CMS seeks input on new patient relationship categories and codes under MACRA; Congress hears from physician groups on preparations for new Medicare payment law

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Posted by Anne Phelps, Principal, US Health Care Regulatory Leader and Daniel Esquibel, Senior Manager, Deloitte & Touche LLP on April 20, 2016.

The Centers for Medicare and Medicaid Services (CMS) this week released draft patient relationship categories and codes as required under the Medicare Access and CHIP Reauthorization Act of 2015 (MACRA). The patient relationship categories and codes are intended to help CMS more effectively measure resource use, a major performance category under the Merit-based Incentive Payment System (MIPS). The patient relationship categories and codes also could be utilized through alternative payment models (APMs).

CMS approached the development of the categories by distinguishing whether items and services are furnished on an acute basis or a non-acute basis. The draft categories are:

Continuing care relationships:

  1. Clinician who is the primary health care provider responsible for providing or coordinating the ongoing care of the patient for chronic and acute care.
  2. Clinician who provides continuing specialized chronic care to the patient.

Acute care relationships:

  1. Clinician who takes responsibility for providing or coordinating the overall health care of the patient during an acute episode.
  2. Clinician who is a consultant during an acute episode.

Acute care or continuing care relationship:

  1. Clinician who furnishes care to the patient only as ordered by another clinician.

CMS provides a list of eight questions for consideration, such as whether distinguishing relationships by acute care and continuing care is the appropriate way to classify relationships and what clinician workflow issues are involved in the coding process.

Comments are due by August 15, 2016.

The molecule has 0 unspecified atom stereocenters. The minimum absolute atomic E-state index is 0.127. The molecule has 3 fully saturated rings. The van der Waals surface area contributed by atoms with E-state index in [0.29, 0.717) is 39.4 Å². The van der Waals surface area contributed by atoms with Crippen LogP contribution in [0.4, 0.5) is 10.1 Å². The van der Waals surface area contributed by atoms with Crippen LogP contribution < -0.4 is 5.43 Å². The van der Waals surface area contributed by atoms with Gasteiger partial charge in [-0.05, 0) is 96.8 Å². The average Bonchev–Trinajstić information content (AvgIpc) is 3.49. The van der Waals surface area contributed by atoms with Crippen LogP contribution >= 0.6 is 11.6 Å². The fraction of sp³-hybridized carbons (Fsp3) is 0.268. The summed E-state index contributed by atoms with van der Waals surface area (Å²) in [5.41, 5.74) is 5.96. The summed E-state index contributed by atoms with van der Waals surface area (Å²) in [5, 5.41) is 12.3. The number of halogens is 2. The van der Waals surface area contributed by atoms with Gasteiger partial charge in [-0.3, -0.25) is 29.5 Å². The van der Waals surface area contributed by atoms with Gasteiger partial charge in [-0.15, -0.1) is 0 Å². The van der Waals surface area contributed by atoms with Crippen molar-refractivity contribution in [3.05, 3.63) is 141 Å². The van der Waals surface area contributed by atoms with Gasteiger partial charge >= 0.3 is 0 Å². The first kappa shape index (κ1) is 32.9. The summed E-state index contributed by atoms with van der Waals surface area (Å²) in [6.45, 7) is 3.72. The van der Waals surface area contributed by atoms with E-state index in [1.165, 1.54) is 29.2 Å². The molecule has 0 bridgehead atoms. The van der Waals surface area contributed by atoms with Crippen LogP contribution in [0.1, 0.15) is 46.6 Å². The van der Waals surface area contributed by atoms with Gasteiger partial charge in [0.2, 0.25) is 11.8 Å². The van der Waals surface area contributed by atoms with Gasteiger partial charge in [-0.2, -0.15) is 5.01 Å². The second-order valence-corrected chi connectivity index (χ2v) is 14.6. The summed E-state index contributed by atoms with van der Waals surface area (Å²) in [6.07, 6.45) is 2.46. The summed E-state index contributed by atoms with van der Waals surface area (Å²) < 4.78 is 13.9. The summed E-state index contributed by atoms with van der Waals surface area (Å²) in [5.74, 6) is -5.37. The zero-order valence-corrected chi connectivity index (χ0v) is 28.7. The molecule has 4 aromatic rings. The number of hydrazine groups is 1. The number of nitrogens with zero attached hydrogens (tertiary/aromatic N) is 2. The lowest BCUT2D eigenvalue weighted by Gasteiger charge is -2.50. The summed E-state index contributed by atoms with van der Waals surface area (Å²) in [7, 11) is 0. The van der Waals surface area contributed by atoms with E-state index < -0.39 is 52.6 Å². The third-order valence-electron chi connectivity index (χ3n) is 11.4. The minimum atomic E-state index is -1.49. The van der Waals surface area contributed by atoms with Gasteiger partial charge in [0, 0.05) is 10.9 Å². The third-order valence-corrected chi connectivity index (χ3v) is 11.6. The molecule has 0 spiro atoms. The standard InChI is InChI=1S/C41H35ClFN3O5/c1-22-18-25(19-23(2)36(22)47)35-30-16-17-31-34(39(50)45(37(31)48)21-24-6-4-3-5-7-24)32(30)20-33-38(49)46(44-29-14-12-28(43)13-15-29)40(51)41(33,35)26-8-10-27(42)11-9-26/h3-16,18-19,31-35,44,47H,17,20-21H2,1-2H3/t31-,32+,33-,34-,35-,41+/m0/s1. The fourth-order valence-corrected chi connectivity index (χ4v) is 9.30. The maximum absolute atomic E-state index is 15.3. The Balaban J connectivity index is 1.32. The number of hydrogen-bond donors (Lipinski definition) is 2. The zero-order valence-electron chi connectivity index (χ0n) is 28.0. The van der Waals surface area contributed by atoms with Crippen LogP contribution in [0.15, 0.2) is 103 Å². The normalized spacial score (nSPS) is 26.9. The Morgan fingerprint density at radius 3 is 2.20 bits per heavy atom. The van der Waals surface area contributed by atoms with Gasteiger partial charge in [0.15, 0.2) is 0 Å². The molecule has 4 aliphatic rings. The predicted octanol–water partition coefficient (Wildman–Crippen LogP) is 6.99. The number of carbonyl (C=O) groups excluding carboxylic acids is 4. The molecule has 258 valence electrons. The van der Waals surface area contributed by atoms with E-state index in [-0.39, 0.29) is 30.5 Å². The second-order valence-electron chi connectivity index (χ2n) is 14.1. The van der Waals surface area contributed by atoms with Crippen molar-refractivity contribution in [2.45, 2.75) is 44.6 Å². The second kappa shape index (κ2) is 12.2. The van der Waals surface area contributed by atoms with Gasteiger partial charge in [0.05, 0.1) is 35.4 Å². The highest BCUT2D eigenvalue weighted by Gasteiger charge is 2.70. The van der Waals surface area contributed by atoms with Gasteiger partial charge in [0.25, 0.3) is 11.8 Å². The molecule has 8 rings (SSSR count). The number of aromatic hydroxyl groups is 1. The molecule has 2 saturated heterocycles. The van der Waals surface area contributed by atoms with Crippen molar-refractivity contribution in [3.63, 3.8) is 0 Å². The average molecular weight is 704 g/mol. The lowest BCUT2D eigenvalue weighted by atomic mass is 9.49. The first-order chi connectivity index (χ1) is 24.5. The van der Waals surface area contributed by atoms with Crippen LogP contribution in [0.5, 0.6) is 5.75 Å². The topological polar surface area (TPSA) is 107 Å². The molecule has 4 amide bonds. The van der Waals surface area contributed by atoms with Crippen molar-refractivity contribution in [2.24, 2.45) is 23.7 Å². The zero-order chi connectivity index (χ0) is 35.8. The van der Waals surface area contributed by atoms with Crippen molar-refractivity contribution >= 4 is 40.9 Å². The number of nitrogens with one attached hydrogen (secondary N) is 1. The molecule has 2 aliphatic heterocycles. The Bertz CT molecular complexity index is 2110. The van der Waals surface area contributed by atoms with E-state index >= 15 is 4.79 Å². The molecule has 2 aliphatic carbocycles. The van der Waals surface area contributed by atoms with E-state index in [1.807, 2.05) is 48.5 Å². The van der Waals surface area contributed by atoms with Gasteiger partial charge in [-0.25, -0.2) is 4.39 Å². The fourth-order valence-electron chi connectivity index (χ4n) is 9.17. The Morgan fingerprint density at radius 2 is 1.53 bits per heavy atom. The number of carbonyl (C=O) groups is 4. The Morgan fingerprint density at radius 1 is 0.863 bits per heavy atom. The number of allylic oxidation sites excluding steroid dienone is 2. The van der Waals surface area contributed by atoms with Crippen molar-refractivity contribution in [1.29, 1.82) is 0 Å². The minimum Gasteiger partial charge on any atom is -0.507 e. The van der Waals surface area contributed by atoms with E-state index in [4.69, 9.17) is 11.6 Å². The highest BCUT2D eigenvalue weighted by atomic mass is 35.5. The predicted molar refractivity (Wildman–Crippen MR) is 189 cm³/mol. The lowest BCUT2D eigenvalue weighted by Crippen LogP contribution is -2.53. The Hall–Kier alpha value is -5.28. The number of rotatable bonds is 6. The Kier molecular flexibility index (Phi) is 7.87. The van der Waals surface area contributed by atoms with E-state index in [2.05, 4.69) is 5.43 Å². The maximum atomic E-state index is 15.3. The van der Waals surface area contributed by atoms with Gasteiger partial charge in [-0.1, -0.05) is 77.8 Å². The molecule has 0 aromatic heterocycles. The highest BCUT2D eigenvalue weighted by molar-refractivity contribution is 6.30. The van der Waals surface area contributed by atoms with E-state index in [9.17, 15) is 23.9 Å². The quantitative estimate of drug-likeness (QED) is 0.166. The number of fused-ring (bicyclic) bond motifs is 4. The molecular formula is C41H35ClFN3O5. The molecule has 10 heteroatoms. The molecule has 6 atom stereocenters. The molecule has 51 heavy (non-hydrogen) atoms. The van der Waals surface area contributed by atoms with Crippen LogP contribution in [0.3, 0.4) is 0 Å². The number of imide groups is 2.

MACRA hearing

The House Energy and Commerce Health Subcommittee on Tuesday, April 19, 2016, held its second oversight hearing on MACRA. Witnesses at the hearing were:

  • Dr. Jeffery W. Bailet MD, MSPH, FACS, Executive Vice President Aurora Health Care, Co-President Aurora Health Care Medical Group
  • Dr. Barbara McAneny MD on behalf of American Medical Association
  • Dr. Robert McLean MD, FACP on behalf of American College of Physicians
  • Dr. Robert Wergin MD, FAAFP, Board Chair, American Academy of Family Physicians

Each of the witnesses voiced support for MACRA and expressed optimism that the law will provide new opportunities for physicians and other clinicians to improve care and control costs. In addition, the witnesses also consistently highlighted the importance of having an interoperable electronic health record as they work to coordinate care more effectively. Witnesses urged Congress to continue to focus on interoperability.

Consistent with their support for interoperability, the witnesses also said it would be helpful to have more timely access to data that could help them make changes to improve care. The delay in receiving data through current quality reporting efforts makes the data less helpful to clinicians, witnesses said.

In the realm of quality measures, witnesses said it was critical that CMS propose measures that reflect different specialties and that would be meaningful to different patient populations in different regions.

Notably, Dr. Bailet also is the chair of the Physician-Focused Payment Technical Advisory Committee (PTAC), an independent advisory body established under MACRA to help review proposals for new payment and delivery models. Dr. Bailet said the group is working to develop bylaws and rules of engagement for reviewing proposals, as well as a methodology for scoring proposals. The statute requires HHS to establish criteria for new physician-focused payment models under MACRA by November 1, 2016.

Anne Phelps
Principal
US Health Care Regulatory Leader
Latest conversations from Anne Phelps on Twitter

Daniel Esquibel
Senior Manager | Deloitte Advisory
Deloitte & Touche LLP

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